Thursday, January 1, 2015

Jan 1st: Not Ease, But Comfort...

The labor of obedience will bring you back to God from whom you had drifted...
The Rule of Benedict. Prologue:2 (From J. Chittister, The Rule of Benedict, A Spirituality for the 21st Century, pg 3)

I drift. I look forward to return. Is it easy? Not always.

In my blog yesterday (Dec 31, 2014) I shared I am not feeling the same balance I have previously, and that I miss that balance. As I read Joan Chittister's reflections in The Rule of Benedict, A Spirituality for the 21st Century (Crossroads, 2010) I come across a number of nuggets that speak to me:

  • We begin to grow when we finally want to grow
  • We cannot be our own guides
  • The person who prays for the presence of God is, ironically, already in the presence of God
  • We come to realize that we did not find God; God finally got our attention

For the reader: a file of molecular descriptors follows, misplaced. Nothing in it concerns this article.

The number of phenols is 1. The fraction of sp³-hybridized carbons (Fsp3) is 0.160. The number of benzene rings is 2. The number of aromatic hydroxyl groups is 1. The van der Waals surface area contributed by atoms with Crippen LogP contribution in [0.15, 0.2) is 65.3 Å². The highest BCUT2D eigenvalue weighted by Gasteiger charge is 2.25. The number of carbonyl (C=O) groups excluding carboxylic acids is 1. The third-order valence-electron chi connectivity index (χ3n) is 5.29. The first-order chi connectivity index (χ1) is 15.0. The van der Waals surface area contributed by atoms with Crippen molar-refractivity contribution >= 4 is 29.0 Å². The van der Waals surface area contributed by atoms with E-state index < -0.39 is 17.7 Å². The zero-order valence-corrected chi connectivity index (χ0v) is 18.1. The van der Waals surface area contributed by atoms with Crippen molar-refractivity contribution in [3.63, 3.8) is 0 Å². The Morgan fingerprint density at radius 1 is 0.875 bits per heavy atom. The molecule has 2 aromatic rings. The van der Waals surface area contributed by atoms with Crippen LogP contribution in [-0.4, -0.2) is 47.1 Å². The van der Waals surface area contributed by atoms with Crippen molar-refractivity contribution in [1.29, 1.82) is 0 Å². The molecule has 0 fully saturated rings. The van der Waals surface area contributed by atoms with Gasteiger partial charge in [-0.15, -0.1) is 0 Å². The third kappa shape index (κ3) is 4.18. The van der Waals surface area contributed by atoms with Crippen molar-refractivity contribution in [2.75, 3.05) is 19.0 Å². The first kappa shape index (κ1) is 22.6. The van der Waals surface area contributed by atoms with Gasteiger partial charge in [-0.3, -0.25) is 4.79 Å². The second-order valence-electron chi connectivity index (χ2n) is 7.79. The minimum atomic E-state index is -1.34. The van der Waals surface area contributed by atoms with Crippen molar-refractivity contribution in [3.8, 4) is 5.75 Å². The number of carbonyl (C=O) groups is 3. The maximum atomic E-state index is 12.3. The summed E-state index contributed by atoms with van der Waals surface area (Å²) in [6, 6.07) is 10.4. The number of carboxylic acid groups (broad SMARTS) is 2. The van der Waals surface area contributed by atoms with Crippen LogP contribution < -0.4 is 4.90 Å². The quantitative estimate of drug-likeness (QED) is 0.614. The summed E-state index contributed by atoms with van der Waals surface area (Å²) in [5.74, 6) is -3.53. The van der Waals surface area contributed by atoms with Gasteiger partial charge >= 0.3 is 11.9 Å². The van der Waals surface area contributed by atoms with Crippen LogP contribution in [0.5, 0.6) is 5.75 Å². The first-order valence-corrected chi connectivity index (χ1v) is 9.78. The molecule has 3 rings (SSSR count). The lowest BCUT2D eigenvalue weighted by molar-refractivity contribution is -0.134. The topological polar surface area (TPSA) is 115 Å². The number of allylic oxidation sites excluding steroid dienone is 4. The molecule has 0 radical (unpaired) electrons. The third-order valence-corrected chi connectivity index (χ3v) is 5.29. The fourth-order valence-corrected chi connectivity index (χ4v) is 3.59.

• God is the only lifeline that life guarantees us
Today I see comfort. Not ease, but comfort. I need to labor, but as Ms. Chittister reflects, simply starting to let God in is part of the answer.

A Note To Anyone Reading:

This entry is part of a series that is developing as I read The Rule of Benedict, A Spirituality for the 21st Century, Joan Chittister, Crossroads, 2010. Unless stated otherwise I will be using the translation St. Benedict's Rule from that book. I am offering this both to those at St. George's Episcopal Church, Arlington VA, that may be reading Ms. Chittister's book and to anyone that is interested.

Comments are welcome, and encouraged, please use the blog comment feature.

1 comment:

Elliott Branch said...

A wise choice of words. The etymology of comfort:
late 13c., from O.Fr. conforter "to comfort, help, strengthen," from L.L. confortare "to strengthen much" (used in Vulgate), from L. com- intens. prefix + fortis "strong."

Walking back to God requires strength, strength to overcome what caused us to stray in the first place. Fortunately, that strength comes through His grace. Happy New Year and know you're not walking back alone.